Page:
In Baltimore, some students who took to the streets last summer to call for school curricula that are more reflective of their lives said they were not surprised by the national debate.

“The reason this backlash is happening is because a year ago, there was a rude awakening that not as many people were on their side as they thought,” said Quinn Fireside, a recent graduate of Baltimore School for the Arts, referring to the aftermath of the police killing of George Floyd in Minneapolis.

Fireside, who is white, helped Moorhead and other schoolmates organize last summer’s protest. They called for a better curriculum on Black history and were proud when several hundred people showed up.

The national backlash to educating students on racism was not a surprise, Fireside said.

“It feels like a last-ditch, Hail Mary effort to keep schools out of something that schools absolutely need to be a part of,” she said.


The 19-year-old has spent the past year assistant teaching fourth grade social studies in New York City through the City Year AmeriCorps program. She found her students to be naturally curious about the United States’ history and treatment of Black people.

“Kids are going to ask about race anyway,” Fireside said. “The question is, ‘Are our teachers prepared to answer?’”

Parents have begun asking how teachers are answering. A significant portion of Carroll and Harford board of education meetings in July have been spent on parents’ comments on what they call critical race theory. Although both systems have stated the theory is not taught in their schools, parents have said it’s disguised under equity training or taught by teachers regardless.

Jill Ferrara, a Harford County parent, said during a public comment period at a July 12 school board meeting that critical race theory was embedded in a high school assignment that called “young white males racist chauvinists.” School system officials said they were unaware of any such assignment.

During her children’s online learning last school year, Jennifer Mateer, a Carroll County parent, said she noticed political bias.

She said any material that imposes a view that makes students feel at fault for events that happened in America, “or makes a student feel that they need help from our government to be an achiever, or if sexes are discussed in a way that makes someone with religious beliefs like mine ... feel unaccepted, or if law enforcement is put down to feel less than a hero” should not be in the curriculum.


Tara Battaglia, a Carroll board member who joined all her colleagues voting for politically neutral lessons, said in an interview that the history curriculum itself is not an issue and the textbooks are neutral. Battaglia believes “the good, bad, beautiful and ugly” of history should be taught, but she believes some teachers “may put personal beliefs into it that is not part of the curriculum.”

Carroll County school board member Tara Battaglia, pictured in 2018, believes “the good, bad, beautiful and ugly” of history should be taught, but that some teachers “may put personal beliefs into it that is not part of the curriculum.”

The conversation is also happening in Anne Arundel, Baltimore and Howard counties, though those school boards have not taken action on the issue.

Carroll County teachers and students, like those in Baltimore City, see a need for the teaching of history to be more inclusive.

Devanshi Mistry, the student member of the Carroll County school board, said peers are concerned that too often history lessons are taught from a white perspective, leaving out the contributions of Black people and the LGBTQ community, and lessons about religion lack perspectives outside Christianity.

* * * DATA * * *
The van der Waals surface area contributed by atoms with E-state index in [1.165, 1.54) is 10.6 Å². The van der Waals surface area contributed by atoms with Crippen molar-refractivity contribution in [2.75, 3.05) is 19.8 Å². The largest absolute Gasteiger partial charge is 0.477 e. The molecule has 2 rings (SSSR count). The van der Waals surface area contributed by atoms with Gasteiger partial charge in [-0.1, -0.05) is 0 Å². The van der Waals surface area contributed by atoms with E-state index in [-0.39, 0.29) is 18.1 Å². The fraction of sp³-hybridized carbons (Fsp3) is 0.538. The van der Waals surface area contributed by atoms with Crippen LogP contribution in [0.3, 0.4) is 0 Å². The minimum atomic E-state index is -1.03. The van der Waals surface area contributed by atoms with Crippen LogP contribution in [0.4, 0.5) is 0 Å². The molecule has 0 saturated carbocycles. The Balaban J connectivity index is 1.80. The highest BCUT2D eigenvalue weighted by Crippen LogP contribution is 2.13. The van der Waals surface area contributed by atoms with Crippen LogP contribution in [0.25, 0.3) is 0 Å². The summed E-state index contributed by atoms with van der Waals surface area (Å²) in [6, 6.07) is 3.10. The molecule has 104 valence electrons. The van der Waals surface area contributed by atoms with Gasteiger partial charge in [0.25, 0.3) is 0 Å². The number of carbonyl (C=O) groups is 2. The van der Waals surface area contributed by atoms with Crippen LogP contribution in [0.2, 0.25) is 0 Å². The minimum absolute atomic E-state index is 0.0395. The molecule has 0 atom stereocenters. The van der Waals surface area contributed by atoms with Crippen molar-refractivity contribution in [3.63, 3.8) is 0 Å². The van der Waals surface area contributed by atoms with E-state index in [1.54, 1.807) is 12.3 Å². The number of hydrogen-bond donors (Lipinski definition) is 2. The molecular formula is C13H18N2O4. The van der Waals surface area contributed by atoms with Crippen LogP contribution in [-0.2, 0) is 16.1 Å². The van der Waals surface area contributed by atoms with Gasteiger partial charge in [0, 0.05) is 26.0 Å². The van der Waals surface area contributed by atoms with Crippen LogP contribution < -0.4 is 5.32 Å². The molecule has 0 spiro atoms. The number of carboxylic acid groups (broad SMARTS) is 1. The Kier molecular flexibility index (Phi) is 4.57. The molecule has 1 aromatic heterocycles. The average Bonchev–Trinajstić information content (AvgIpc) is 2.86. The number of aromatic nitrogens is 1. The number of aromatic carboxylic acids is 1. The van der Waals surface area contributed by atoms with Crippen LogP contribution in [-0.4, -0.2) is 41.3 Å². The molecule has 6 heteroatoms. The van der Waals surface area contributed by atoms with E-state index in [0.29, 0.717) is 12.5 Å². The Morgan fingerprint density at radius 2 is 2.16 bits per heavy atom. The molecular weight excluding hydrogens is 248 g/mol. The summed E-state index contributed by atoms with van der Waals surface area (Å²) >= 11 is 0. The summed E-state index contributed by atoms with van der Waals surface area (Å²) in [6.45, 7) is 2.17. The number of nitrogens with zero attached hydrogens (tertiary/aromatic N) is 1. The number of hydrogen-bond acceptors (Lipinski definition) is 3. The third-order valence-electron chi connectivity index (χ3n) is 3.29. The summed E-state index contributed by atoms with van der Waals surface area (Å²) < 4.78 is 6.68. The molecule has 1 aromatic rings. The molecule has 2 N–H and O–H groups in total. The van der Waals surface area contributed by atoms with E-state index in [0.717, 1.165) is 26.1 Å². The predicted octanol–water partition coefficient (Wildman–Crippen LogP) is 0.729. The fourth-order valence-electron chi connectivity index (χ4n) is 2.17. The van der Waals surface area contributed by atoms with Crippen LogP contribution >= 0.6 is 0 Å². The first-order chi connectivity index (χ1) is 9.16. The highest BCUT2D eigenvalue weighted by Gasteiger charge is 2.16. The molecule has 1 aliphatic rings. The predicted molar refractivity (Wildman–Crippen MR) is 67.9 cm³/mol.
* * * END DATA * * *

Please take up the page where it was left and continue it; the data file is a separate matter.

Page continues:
Jack Nelson, secretary of the Carroll County Student Government and a rising freshman at Century High School in Sykesville, said the curriculum lacks diversity, citing an eighth grade lesson on the forced removal of Native Americans from the South to the West in the 1830s. Nelson said the lesson focused on “the reasons we kicked them off the land when, really, no one could justify what [the U.S. government] did.”

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“There should always be more representation of different ethnic groups, religions, cultures, sexualities, race and so much more,” Nelson said via a text message. “It’s important that we make these changes so we can normalize differences, learn to accept one another and learn how to talk about issues in a nonoffensive way.”


Carroll County teachers believe the debate could have a chilling effect on their ability to discuss race-related topics for fear of losing their jobs. Kelly Zavandro, a teacher at Winters Mill High School in Westminster, said teachers should have the ability to have difficult conversations, particularly in high school. Teachers aren’t trying to indoctrinate students, Zavandro said, but present “different ways of thinking” about issues.

Griffith, the Fordham Institute scholar, said the national discussion around the teaching of critical race theory is a distraction.

“The real problem is that Americans don’t know enough history and civics,” Griffith said. The institute has called for more civics education nationally.

While conservative state legislatures debate the teaching of critical race theory, Griffith said no sensible discussion about race can take place when so few Americans have enough basic knowledge of history to debate the details.

For instance, only half of Americans can name the three branches of government, according to an Annenberg Civics Knowledge Survey. One can’t defend a constitutional democracy if one doesn’t know how it works, he said.

“We won’t really understand what we’re arguing about.”